The Melting Tombs of Altai

For centuries, the Altai people have herded their livestock across the plateaus and through the mountain passes of the Altai Mountains in Central Asia. With its outstanding landscapes and rich diversity, the region gained international recognition when the Golden Mountains of Altai were designated a World Heritage Site by UNESCO in 1998.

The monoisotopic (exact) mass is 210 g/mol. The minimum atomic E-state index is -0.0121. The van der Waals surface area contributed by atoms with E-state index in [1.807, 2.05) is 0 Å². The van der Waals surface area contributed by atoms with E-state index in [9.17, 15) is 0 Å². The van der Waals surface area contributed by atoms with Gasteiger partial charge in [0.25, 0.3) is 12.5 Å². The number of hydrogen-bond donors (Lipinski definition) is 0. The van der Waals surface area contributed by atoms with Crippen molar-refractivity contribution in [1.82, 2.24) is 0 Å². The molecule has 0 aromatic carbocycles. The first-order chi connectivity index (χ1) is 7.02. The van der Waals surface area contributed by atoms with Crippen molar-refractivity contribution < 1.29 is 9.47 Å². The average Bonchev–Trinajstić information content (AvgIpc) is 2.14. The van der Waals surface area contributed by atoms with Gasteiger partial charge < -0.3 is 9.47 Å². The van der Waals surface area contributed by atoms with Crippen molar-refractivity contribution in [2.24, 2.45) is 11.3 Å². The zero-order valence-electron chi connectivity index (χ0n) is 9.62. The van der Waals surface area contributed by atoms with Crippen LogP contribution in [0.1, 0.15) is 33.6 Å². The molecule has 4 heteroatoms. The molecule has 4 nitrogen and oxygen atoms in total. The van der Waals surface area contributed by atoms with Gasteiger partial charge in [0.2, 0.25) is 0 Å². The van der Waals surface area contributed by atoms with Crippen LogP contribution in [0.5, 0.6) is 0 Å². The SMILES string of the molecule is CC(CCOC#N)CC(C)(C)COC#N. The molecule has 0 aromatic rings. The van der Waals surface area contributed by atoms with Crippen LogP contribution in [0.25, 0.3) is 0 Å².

For countless generations, Altai people herded their livestock across what is now known as the Golden Mountains of Altai UNESCO’s World Heritage Site, in Russia’s southern Siberia. They endured many obstacles–from Mongol hordes to Soviet oppression. Today, they face the new challenge–climate change. Torrential downpours, freezing and thawing splinter the rock and destroy petroglyphs, the millennia-old repository of Altai people’s culture. Permafrost that preserved the remains of Altai ancestors in burial grounds for thousands of years is melting. And unpredictable snowstorms, winter rains, thawing and freezing, decimate herds of sheep and horses on which the Altai people still heavily rely. Local shamans are convinced that only through restoring their reverential relationship with the sacred and spiritual realms can Altai people and the rest of the world restore the balance of the Earth and its climate.